MY POINT IN SHORT: If you like fantasy turn-based strategy games, Dominions 2 is one of the best ones on the market. If you’re not into TBS-es at all, or simply don’t know what they are, then the chance that a Gamespot review for Dominions 2 would be of any help to you is an idiotic conception. Games aren’t always made for the “casual gamer.” If you like apples and want apples, don’t bitch when you ask for oranges and get oranges.
As a casual gamer, im offended that you think I like Tony Hawk games. Jesus.
Hard not to have bias after one of your idiot staffbuddies faked their Savage review… surprise surprise, a low-key, low-buzz game that wasn’t cumming all over your front page with its proverbial “money shots” didn’t get the attention it deserved.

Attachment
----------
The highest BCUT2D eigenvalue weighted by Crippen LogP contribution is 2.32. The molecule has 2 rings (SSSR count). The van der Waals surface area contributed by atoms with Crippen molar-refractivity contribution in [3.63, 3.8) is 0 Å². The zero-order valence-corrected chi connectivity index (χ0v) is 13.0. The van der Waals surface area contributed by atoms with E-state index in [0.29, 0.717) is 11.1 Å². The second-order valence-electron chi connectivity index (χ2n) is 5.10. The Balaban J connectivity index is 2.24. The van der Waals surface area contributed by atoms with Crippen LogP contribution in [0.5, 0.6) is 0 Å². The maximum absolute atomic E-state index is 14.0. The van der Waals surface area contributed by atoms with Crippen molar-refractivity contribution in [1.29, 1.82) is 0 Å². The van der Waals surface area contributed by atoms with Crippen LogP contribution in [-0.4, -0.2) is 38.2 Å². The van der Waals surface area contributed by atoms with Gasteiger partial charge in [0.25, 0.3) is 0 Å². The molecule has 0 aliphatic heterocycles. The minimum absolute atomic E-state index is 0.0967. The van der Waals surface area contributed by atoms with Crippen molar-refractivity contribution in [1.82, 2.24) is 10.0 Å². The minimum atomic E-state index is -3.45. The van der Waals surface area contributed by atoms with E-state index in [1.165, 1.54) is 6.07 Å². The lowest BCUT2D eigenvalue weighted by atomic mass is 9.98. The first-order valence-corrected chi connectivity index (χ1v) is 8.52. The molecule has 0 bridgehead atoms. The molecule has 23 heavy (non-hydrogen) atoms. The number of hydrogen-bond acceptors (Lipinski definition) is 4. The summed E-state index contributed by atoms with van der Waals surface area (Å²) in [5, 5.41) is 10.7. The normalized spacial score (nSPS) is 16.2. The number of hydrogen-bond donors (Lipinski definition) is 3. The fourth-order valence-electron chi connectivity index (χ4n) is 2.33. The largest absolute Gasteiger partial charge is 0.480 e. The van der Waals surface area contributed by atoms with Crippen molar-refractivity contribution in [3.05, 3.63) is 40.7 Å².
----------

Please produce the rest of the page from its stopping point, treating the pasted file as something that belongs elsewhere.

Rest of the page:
Tell me with a straight face that Tony Hawk 3 is the perfect game and… ah, forget it. I’ll still laugh in your assinine empolyer’s face.
I tried Dom2 and walked away baffled. I’m sure it’s genius once you drill down into it, but I’ll stick to the formulaic Shadow Magic, thanks.
I don’t have a lot of time to play the games I do want to play, and I’d like to spend that time playing at a reasonable level instead of endlessly crosss-referencing a subpar GUI and a bunch of new concepts with a PDF.
If you think that’s offensive, try to imagine how offensive it was to see Gamespot give it a PERFECT TEN.
Hey, I like Tony Hawk
I love Tony Hawk games. I’m currently trying to go through THUG on Sick.
Yeah, Tony Hawk is the perfect game for folks who are into, well, Tony Hawk.
Dominions, on the other hand, has a number of serious flaws that keep it from being the best game even for folks who are into elvish spreadsheet software.